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SJL Foundation announce names of the 8 finalists that will pitch their start-up business idea in the House of Commons on Tuesday 22 October 2019.
SJL Foundation also announce the launch of the
SJL Pay It Forwards movement.
The 8 finalists are from London, Nottinghamshire, Cambridgeshire, Worcestershire, Devon and Bristol
- A Dragon from Dragons’ Den Series 1 and 2 and Simon Lancaster are part of a panel of 4 judges
- Winners will receive a £2,000 grant and one year’s free mentorship
- 7 finalists are female
16 October 2019, UK: Today, the SJL Foundation announce the 8 finalists who will present their start-up business pitch in the House of Commons, to a judging panel of 4 entrepreneurs including Rachel Elnaugh the Dragon from BBC Dragons’ Den and the founder of the SJL Foundation, Simon Lancaster. There could be between one winner up to eight winners depending on the pitches, with all 8 finalists vying for the prize of a £2,000 start-up business grant and one year’s free mentorship with the SJL Foundation’s network of industry contacts. The event will be hosted by comedian Matt Green.
The 8 finalists are:
Jennifer Jia, EmPads, 25, Canadian Cambridge University PhD student – Jennifer has invented a sanitary towel made from fast fashion clothing which accounts for 8% of the global climate. Millions of women in India and other countries cannot afford to pay for a sanitary towel so during their periods they are choosing to stay indoors missing school and work. Jennifer’s EmPad will retail at a more affordable price of approximately 1 pence each. 43 million women in India can’t afford a menstrual product so are using leaves, rags and ashes that cause urinary tract infections. EmPads want to produce the sanitary pads on a mass scale that will make them the cheapest on the market, be hygienic, and finally provide a mass market solution to reach all 43 million females. Then EmPads will expand into other countries.
Worldwide, 500 million women are going without adequate sanitary products as they do not have access to affordable menstrual hygiene products. It is projected that by 2030, climate change impacts from the fast fashion industry will increase by 49% from 2016. In the EU, fashion ranks 4th in combined negative environmental impact, after housing, mobility, and food. Thus, Jennifer’s invention is combatting two problems with one solution, and will stop tonnes of clothes going to landfill which will protect the environment.
Janice Holmes, Janice Rose Lingerie, 55, Newark-On-Trent, Nottinghamshire. Bra-fitter Janice started a bra appeal for donations of unwanted bras to send to Gambia. Thinking she’d get a few hundred bras; she was positively overwhelmed to receive over 10,000 bras. In Gambia many women can’t afford to buy underwear which is seen as a luxury item. Wearing underwear in Gambia raises the social status of women, which in turns helps reduce the number of rapes and sexual assaults and helps prevent the spread of disease. Janice will be going to Gambia on the 25 November – 2 December 2019 to ensure the women are fitted with the right bra out of all the donated bras, and to train some of the women how to measure the bra size on other women. Business wise Janice has recently set up a showroom that sells bras and her main business is a mobile bra fitting service predominately focusing on elderly patients in care homes, and they buy their new bras from Janice.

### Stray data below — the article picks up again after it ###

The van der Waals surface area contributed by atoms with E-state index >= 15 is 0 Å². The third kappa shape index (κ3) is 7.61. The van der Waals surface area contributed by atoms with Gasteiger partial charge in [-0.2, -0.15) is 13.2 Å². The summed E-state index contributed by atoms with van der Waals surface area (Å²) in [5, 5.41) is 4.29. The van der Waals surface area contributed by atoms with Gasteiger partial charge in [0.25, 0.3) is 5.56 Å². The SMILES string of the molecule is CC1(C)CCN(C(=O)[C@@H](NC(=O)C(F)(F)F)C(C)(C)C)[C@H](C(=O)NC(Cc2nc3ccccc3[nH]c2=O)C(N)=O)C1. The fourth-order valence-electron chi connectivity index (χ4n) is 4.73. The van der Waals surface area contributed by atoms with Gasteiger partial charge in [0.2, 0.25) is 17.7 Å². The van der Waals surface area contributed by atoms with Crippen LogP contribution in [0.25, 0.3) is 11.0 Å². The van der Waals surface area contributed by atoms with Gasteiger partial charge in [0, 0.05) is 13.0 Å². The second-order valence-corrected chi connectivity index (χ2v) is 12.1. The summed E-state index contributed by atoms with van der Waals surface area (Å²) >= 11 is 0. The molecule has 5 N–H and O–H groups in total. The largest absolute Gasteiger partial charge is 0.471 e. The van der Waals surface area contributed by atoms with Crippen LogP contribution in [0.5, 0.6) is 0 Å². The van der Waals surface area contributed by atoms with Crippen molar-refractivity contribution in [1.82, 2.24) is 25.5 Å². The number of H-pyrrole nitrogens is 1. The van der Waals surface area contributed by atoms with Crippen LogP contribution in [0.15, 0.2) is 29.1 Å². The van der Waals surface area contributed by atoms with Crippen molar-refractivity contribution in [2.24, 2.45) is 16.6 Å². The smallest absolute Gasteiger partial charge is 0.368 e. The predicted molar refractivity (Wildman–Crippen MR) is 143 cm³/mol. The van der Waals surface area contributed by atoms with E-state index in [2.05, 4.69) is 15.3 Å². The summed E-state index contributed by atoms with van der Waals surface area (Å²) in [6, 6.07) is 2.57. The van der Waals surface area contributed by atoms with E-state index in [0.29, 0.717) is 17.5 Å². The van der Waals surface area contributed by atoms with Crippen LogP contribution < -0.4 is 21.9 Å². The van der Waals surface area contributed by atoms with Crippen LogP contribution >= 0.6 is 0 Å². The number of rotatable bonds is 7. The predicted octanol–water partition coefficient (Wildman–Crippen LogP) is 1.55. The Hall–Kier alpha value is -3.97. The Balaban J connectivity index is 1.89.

Marvin Onu, RunTrack, 27, London. RunTrack is an online sporting platform which makes it easier for young people to find sports in their local area. RunTrack specifically target socially deprived areas where crime rates are highest, and they are forcing more sporting activities into these communities and hope to include primary schools one day. They aim to use sports and education to effectively combat youth crime, change the mindset of today’s youth and help set them on the right path in life. RunTrack is using sporting events to focus on early intervention. For London, they want to imitate successful youth crime combating strategies used in other cities that overcame a youth crime epidemic such as Glasgow. In terms of the sport, they aim to have over 40 sports sessions running weekly and to organise the sporting sessions for 10 primary schools.
Samanta Bullock (pronounced Samantha), SB Shop, 41, London https://samantabullock.com/shop/ Age 14, in her native Brazil, Samanta had an accident with her Dad’s gun and has been in a wheelchair ever since. She was a model from age 8 and then again from age 26 to now but the second time around has been in a wheelchair. She has set up the SB Shop which has fashionable clothes designed to be inclusive for anyone whether they are able bodied or disabled, but the clothes are specifically designed to also include people in a seating position, which includes all people in wheelchairs or someone sitting down for a long time. Some of the range also fits people with prosthetics too, which is why the range is inclusive clothing for all.
Lucy Willoughby, Good Things Gifts, 32, Near Totnes in Devon, https://www.goodthingsgifts.co.uk/ This company sells only sustainable and ethical toys and gifts from around the world. One company Lucy buys from gets plastic milk bottles picked up off beaches where there is no recycling and manufactures them into toys such as a beach play set. Lucy believes she owns the only eco-friendly and ethical shop in the UK to sell children’s toys and gifts due to who they buy from which is largely charities. She has pledged to donate 20% of her profits to charity. Lucy’s background is fortunately in digital marketing.